Cooking’s trinities. June 26, 2010Posted by ourfriendben in recipes, wit and wisdom.
Tags: Chinese cuisine, cooking ingredients, cornerstone ingredients, holy trinities of cooking, international cuisine, onions
Silence Dogood here. You just never know what you’ll learn when you do an internet search. Having recently eaten in a Chinese restaurant in Lexington, Virginia, I came away with the question I always have after eating in Chinese restaurants: Why don’t the Chinese use onions in their dishes? Garlic, yes. Scallions (green onions), yes. But where’s the plain old honest-to-goodness onion?
I love Chinese food, but I can’t think of a dish I order (except for moo shu/mu shu vegetables) that wouldn’t taste better to me if it had onions in it. When I cook Chinese food at home, I add them and love the results. So I keep asking myself why, why are there no onions when I go out to eat?!
Mind you, China’s cuisines are vast and various. Maybe it’s just American Chinese restaurant food that shuns onions. This morning, I determined to find out. Heading to Google, I typed in “onions Chinese cuisine.” I was directed to a Wikipedia article called “Holy trinity (cuisine).”
This article didn’t address the use or lack of onions in Chinese cuisine. But boy, was it fascinating! So I decided to share what I learned with all of you cooking and food enthusiasts out there, and urge you to check the original article to find out more.
A “holy trinity” in cooking is defined as three cornerstone ingredients that define a specific cuisine, such as the celery, bell peppers, and onions that form the basis of Creole and Cajun cooking. Here are some other trinities the article listed:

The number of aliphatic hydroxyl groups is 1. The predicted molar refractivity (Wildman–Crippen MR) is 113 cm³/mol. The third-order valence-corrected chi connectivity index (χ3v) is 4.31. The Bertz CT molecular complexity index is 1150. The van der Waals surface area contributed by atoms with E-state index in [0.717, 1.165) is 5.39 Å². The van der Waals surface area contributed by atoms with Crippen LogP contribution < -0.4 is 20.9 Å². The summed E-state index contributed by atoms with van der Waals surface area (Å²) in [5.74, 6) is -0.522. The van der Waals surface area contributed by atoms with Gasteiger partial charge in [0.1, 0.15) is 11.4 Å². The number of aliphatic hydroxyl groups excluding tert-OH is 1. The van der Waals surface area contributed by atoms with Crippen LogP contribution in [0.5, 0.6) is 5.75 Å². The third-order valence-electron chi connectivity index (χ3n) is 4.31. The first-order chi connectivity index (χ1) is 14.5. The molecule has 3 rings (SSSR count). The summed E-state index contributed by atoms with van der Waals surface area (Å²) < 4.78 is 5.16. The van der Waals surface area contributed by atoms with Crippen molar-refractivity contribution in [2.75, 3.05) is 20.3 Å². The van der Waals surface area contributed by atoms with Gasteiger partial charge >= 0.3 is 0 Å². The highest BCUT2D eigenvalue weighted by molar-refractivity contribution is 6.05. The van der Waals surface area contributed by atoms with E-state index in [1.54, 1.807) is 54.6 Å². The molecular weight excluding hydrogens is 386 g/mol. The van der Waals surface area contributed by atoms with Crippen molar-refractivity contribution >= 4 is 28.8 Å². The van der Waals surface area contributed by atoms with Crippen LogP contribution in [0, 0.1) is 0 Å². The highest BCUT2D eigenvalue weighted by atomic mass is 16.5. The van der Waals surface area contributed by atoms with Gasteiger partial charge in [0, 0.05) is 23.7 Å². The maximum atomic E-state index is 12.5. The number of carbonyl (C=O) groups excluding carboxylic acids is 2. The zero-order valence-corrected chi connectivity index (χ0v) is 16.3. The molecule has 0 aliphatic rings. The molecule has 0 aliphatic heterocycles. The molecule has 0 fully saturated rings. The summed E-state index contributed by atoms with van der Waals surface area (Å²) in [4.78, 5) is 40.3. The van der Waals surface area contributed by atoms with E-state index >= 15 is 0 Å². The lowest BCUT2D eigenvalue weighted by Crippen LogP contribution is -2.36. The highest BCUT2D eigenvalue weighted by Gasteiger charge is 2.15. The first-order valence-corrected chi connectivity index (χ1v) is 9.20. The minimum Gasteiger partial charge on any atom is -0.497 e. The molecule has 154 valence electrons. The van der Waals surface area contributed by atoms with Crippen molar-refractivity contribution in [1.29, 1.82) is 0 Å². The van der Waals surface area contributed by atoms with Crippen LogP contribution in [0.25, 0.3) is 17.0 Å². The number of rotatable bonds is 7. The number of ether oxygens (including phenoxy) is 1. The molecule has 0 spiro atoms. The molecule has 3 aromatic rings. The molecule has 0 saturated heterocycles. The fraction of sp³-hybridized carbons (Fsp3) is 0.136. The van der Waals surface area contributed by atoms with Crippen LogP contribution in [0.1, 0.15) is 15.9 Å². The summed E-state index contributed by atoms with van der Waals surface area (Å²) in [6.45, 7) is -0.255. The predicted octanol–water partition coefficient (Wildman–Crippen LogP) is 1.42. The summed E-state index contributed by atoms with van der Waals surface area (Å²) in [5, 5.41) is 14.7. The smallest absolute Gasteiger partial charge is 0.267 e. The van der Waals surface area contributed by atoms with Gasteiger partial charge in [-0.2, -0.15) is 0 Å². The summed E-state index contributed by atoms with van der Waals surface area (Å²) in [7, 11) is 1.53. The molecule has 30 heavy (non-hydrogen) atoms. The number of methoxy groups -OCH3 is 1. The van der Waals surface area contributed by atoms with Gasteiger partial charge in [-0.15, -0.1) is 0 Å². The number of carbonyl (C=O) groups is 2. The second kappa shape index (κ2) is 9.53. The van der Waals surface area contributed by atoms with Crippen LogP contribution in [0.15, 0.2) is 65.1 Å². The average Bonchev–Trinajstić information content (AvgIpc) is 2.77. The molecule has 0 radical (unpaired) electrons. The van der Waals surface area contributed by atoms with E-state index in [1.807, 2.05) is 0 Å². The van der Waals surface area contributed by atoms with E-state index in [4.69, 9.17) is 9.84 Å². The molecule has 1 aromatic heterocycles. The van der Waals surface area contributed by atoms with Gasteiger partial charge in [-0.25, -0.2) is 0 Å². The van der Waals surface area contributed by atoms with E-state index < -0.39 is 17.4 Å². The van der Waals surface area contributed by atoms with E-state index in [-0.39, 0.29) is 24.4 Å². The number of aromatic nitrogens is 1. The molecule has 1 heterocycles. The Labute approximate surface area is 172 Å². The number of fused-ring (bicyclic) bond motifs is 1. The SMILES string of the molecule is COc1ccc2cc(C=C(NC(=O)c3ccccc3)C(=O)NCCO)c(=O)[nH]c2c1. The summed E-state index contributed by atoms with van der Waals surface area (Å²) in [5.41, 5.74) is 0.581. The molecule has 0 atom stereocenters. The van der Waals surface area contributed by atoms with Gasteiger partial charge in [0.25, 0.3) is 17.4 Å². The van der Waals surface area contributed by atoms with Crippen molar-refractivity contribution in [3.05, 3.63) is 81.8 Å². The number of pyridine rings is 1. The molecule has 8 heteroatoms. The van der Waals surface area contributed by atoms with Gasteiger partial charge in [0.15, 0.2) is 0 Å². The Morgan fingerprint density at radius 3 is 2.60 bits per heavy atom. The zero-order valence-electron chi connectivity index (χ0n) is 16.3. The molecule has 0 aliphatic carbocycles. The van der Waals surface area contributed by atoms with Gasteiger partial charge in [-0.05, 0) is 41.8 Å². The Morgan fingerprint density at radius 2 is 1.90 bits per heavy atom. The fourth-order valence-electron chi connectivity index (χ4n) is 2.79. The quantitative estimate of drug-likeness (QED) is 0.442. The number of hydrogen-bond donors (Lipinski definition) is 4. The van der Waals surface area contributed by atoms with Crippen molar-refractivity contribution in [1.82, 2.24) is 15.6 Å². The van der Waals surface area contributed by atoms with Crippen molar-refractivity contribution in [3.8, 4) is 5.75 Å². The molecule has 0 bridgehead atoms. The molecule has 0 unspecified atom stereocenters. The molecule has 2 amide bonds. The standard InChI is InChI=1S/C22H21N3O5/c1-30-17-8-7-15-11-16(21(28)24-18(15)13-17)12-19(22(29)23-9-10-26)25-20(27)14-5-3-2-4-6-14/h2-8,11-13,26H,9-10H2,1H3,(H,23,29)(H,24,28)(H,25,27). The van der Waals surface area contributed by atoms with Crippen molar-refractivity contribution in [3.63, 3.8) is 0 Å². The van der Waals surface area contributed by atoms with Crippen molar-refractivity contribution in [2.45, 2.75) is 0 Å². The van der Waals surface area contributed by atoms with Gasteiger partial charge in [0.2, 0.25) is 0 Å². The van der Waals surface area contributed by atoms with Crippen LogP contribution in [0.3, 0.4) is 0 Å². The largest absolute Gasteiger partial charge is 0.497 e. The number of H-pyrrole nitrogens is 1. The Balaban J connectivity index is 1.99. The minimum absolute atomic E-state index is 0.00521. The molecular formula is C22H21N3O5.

Chinese: scallions, ginger and garlic, or garlic, ginger and chilli peppers, or (in Sichuan cuisine) chilli peppers, Sichuan pepper and white pepper
Japanese: dashi (soup stock), mirin (a sweet rice wine) and shoyu (soy sauce)
Thai: galangal (a ginger relative), lime leaf/kaffir lime (leaves and rind) and lemongrass
Indian: garlic, ginger and onion
French: celery, onion and carrots
Italian: celery, onion and carrots, or (in the South) tomatoes, garlic and basil
Spanish: garlic, onion and tomatoes
Cuban: garlic, bell peppers and Spanish onion
Mexican: ancho, pasilla and guajillo peppers
Greek: lemon juice, olive oil and (Greek) oregano
Lebanese/Middle Eastern: garlic, lemon juice and olive oil
West African: chilli peppers (habaneros or scotch bonnets), onions and tomatoes
Again, I recommend that you check out the original article to find the “trinities” of other cuisines and details on how these trinities are prepared and used in the various cuisines. Let me know if you disagree with any of them!
While you’re thinking about it, what is your own personal “trinity” of essential ingredients? Yow, it’s not easy to narrow them down, is it? But I know one thing: One of mine would definitely be onions. Which brings me back to my original question. If anybody can tell me why there are no onions in Chinese cuisine, please help me out here!
‘Til next time,